“You do know that’s an English beer? In fact you were drinking with Dom, one of their brewers just a few weeks ago when we were in Sheffield.”
“I don’t remember that.”
“Sure I said something at the time.”
Andrew’s gone with a local beer, Kyoto Brewing Fresh Hop Wheat Ale.
And me? Hotan, a Black IPL from Hop Kotan Brewing on Hakkaido.
I’m starting to feel nostalgic for beers like this. Once they made me a little bit sad. Now I think: at least it isn’t full of sludge and seems to have been brewed competently.
“What are you on about, Dad?”
“Did I just say that out loud?”
“Can you shut up about all that beer shit, now?” Alexei can be quite aggressive.
“OK, Lexxie. What do you think of the size of the sake bottles here?”
“They’re huge, but that’s is still beer shit. Sake is technically beer because it’s made from fermented grain. You told me that. I’m not stupid.”
I don’t fancy any of the other draught beers – either styles I’m not into or imported – I’m switching to sake.
“Because none of the others are strong enough, you mean.”
“Did I say that out loud again?”
I start with Kuro Ushi red label, described as “strong and straight / cold.”
“You’ve gone for the strongest one again. Can you stop that?” Alexei is getting wound up again.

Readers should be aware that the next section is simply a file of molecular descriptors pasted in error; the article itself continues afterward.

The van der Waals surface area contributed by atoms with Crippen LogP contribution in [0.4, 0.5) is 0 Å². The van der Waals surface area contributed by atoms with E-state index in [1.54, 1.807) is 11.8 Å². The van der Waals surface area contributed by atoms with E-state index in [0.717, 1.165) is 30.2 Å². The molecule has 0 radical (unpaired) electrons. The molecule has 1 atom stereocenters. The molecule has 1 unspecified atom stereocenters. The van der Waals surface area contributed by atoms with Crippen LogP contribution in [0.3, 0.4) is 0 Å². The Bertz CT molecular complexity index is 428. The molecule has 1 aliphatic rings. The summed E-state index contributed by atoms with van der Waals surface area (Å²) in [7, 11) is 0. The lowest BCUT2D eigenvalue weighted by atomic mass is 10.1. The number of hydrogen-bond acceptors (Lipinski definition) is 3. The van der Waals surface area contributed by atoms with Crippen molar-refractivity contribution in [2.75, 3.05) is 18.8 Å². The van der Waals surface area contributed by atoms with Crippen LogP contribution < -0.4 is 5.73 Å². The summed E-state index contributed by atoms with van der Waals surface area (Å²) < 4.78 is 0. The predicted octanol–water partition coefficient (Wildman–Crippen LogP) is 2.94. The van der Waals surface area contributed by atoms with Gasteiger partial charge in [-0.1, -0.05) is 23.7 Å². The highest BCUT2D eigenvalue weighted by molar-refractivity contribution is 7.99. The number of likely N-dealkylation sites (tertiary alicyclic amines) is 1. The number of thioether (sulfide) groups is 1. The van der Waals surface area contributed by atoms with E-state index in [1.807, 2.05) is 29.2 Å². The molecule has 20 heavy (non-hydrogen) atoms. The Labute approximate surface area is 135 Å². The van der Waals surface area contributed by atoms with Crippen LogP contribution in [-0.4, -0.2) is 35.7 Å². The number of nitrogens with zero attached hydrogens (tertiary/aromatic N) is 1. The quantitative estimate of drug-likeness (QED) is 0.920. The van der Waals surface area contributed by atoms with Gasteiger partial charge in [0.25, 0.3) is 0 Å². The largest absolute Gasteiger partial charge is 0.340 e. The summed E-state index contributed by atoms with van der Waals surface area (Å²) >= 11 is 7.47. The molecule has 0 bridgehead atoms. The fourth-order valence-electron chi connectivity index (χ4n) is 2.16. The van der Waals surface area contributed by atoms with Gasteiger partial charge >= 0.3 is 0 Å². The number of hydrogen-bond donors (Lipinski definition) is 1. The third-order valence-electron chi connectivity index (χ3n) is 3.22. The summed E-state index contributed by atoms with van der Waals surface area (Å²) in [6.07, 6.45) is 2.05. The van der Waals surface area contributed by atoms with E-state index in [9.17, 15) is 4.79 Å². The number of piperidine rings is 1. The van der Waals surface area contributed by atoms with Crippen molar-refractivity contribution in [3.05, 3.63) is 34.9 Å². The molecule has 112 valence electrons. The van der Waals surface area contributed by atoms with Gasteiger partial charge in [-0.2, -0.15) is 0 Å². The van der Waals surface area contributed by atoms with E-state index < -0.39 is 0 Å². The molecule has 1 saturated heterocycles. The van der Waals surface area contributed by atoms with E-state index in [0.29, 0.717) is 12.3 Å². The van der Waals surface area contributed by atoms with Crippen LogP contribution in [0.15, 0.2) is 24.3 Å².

“It’s only 100 mils. And Sake doesn’t get that strong.”
“You know what I mean. Don’t go crazy.” Alexei says sternly.
“When did I ever go crazy?”
“Lots of times, Dad.” Andrew’s voice sounds weary.
“I don’t remember that.”
Christ. The indignities I have to suffer and the hands of those little bastards.
“Who are you calling a bastard, Dad?”
“Did I say that out loud again?”
“And it makes sense you calling your own children bastards. Are you stupid?” Alexei is always on the front foot.
For purely scientific purposes, I’m having a warm sake. Just to compare the two styles.
Alexei scowls over at me. “Dad, remember what I said about not going crazy?”
“It’s only 100 mils.”
“You keep saying that.”
Great to see how the warm sake is prepared. Pan full of water on a hob, sake measured out into a metal cup and put in the pan. Warmed while the barmaid stirs and monitors the temperature with a thermometer. So wonderfully precise.
Someone comes in with a bag of 12-inchers. He shows them to the DJ. Looks like he’s looking to sell.
They were also showing From Dusk Until Dawn, projected on the back wall. The distortion caused by the uneven projection surface made the film all that weirder.
What a great pub. A classic.
We don’t stay too late, still worrying a bit about the weather. The typhoon is due to strike land in the next few hours. I get myself another ready meal in the 7 11 opposite the hotel. And cash in my 50 yen off Yakitori coupon.
I’ve been making great efforts not to accumulate change. Wherever possible, I’ve been paying the exact amount with as many coins as possible. Right down to the last yen. It’s working. My wallet is much lighter than it was a few days ago.
I end the day with some cheap whisky in the kids’ room.
HACHI Craft Beer and Sake